Mental health deal will end ‘unacceptable’ variations in crisis care, claim ministers

But campaigners warn that 'brave words' in government's crisis care concordat need to be backed up with investment

Picture credit: Charlie Milligan
Picture credit: Charlie Milligan

A deal struck between government, NHS providers, police and social care leaders on how services should respond to mental health emergencies will end ‘unacceptable’ variations in the quality of crisis care, ministers have claimed.

The government’s ‘mental health crisis care concordat’ has been signed by over 20 organisations including The College of Social Work and The Association of Directors of Adult Social Services. The 55-page agreement ‘challenges’ local agencies to make a series of improvements but its lack of any funding commitments to help already-stretched services raise standards has left some campaigners and social workers concerned.

Improvements demanded of local agencies in the concordat include:

  • Ensuring that NHS commissioners meet their duties under section 140 of the Mental Health Act to inform local authorities about arrangements for patients who require hospital care in cases of special urgency.
  • Ensuring that crisis resolution teams are available 24 hours a day, 7 days a week.
  • Making sure NHS units are available 24 hours a day, 7 days a week to take people detained by police under their Mental Health Act powers.
  • Agreeing response timescales locally for mental health assessments.
  • The agreement also states that: “There should be no circumstances under which mental health professionals will not carry out assessments because beds are unavailable.”

Every local area is expected to have an agreed plan for making the concordat improvements by December of this year, the government said. Mental health charity Mind has been tasked with holding local agencies to account and will hold an annual summit to review progress.

The concordat’s action plan also outlines deadlines for several pieces of work the signatories say will improve crisis care. These include:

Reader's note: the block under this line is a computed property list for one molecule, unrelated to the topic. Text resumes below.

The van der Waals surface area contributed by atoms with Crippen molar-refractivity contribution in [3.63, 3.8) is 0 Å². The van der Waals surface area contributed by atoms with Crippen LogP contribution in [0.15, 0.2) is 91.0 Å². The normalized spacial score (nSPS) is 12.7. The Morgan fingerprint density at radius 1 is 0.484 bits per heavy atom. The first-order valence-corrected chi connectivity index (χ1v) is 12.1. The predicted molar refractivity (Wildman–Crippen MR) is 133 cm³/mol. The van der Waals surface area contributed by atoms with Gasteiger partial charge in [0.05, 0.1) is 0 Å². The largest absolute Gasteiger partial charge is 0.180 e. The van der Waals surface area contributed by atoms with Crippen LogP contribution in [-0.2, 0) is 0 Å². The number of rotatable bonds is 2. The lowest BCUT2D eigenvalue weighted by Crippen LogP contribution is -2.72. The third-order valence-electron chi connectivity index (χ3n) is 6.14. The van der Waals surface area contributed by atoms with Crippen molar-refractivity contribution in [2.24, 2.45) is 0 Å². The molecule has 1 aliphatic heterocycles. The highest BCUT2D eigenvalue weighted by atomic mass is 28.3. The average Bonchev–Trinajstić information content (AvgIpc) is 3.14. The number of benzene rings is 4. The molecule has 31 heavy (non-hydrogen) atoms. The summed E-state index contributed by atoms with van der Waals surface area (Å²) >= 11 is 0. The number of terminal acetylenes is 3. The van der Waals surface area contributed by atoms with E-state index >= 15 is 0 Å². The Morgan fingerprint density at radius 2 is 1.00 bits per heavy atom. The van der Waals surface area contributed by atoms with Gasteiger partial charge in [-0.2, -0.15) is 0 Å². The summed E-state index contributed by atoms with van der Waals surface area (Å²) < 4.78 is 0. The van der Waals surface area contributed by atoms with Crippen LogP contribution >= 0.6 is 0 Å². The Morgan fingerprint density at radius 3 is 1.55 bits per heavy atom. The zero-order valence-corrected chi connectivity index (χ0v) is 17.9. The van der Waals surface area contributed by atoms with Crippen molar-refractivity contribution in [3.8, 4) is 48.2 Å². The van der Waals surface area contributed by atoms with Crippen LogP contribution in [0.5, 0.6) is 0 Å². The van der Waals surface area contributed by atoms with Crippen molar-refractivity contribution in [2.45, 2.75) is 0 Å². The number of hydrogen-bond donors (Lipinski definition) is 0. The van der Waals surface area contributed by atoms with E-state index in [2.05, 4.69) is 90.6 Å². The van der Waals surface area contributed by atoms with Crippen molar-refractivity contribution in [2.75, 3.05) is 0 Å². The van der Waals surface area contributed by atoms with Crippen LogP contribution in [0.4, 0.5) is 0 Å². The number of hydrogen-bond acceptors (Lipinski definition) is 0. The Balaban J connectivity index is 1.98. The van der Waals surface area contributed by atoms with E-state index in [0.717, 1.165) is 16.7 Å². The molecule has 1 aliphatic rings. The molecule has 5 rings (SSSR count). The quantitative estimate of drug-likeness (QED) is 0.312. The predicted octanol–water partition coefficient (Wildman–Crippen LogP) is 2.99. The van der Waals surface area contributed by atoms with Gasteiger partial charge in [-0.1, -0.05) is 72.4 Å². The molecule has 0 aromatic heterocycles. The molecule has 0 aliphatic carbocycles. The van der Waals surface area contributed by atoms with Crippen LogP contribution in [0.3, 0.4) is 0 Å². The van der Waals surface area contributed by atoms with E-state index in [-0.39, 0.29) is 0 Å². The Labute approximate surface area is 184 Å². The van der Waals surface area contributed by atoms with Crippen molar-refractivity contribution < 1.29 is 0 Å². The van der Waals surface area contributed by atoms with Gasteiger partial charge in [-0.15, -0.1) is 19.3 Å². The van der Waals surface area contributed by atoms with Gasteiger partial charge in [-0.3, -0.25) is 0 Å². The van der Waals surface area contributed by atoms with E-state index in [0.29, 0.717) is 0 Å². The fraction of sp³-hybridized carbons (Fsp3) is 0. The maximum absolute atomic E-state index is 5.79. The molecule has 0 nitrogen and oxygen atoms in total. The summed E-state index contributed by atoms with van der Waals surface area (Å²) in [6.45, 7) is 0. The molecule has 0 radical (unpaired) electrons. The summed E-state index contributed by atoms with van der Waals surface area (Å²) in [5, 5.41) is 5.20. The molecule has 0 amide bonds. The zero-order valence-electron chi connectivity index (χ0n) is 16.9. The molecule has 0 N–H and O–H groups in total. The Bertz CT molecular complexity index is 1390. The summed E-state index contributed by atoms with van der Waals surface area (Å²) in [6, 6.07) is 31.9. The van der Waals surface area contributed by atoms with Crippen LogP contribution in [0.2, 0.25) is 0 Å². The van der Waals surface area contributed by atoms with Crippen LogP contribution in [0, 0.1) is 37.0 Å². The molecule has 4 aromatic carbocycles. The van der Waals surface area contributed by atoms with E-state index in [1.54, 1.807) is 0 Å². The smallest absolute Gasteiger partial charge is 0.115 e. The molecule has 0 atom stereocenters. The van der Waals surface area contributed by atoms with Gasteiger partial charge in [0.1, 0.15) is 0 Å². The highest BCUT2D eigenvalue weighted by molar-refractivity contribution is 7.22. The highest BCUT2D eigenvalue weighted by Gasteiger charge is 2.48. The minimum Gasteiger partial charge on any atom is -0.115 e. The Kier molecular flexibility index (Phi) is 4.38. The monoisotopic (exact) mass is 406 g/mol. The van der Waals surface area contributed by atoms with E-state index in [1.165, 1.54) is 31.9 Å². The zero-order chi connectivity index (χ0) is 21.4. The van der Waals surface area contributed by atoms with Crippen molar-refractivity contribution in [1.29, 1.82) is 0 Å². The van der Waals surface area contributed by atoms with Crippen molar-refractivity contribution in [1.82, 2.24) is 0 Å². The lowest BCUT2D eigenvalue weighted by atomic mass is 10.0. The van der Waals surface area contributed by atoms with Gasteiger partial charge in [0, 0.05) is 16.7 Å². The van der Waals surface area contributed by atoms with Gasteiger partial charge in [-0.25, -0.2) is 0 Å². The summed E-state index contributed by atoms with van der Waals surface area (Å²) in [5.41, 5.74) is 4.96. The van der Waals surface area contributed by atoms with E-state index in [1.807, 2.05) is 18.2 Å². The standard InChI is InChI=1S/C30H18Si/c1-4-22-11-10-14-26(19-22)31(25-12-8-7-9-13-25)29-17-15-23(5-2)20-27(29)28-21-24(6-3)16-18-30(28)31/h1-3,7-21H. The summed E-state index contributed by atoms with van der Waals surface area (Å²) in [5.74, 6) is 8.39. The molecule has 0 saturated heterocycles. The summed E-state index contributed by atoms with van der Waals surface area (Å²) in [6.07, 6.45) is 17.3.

• A review of the Mental Health Act Code of Practice will be published by October 2014.
  • Local authorities will review their contributions to mental health crisis services by April 2014.
  • Social services and local NHS partners will have systems in place to ensure AMHP provision is sufficient by April 2014. Councils experiencing AMHP shortages should consider employing locums to boost capacity and cut assessment delays, the concordat states.
  • The Department of Health and Care Quality Commission will decide whether the CQC requires additional powers to regulate AMHP services by April 2014.

The concordat comes months after investigations by Community Care highlighted severe problems with mental health crisis care that are putting patients at risk. We also revealed how funding for mental health teams has been cut in real terms, despite promises of investment.

Announcing the launch of the concordat, Care and support minister Norman Lamb said crisis care was the “most stark example” of the inequality in the NHS’s response to physical and mental health.

“The NHS and police already work well together in some areas, but it is totally unacceptable that crisis mental health care is so variable across the country. It is imperative that all areas seek to implement the principles of the Concordat as quickly as possible to ensure consistent care, no matter where you live,” said Lamb.

Ruth Allen, chair of The College of Social Work’s mental health faculty, said the concordat was an important step forward in highlighting problems with mental health crisis care.

“It’s great also to see the vital contribution of AMHPs reiterated throughout the document and we look forward to working with others in social care to support the development of AMHP services,” said Allen.

“What this document cannot address, of course, is the structural underinvestment in mental health compared to physical health  – which is both historical and is now structured into the less favourable mental health tariff.”

Faye Wilson, chair of the British Association of Social Workers’ mental health network, said:

“This document has laudable aims – it’s good to have – but I really struggle to see how local services are going to deliver these changes without more resources. The reality on the ground is that services in many parts of the country are in crisis and staff are struggling.”

David Smith, joint chair of the Adass mental health network, said: “This represents an important commitment to improving services for some of our most vulnerable adults. We particularly welcome the recognition it provides of our need for properly trained and experienced social workers.

“There may be cost implications for its implementation. But nobody should underestimate our determination to eliminate small pockets of poor practice by raising the standards of care throughout our services.”

But Marjorie Wallace, chief executive of mental health charity SANE, raised concerns that a lack of funding commitments meant the “brave words” in the agreement wouldn’t be translated into practice.

“We need to hear how mental health trusts are going to be funded to enable all of them to transform the current acute shortage of beds and crisis care to meet these new, urgent requirements,” she said.
is Community Care’s community editor

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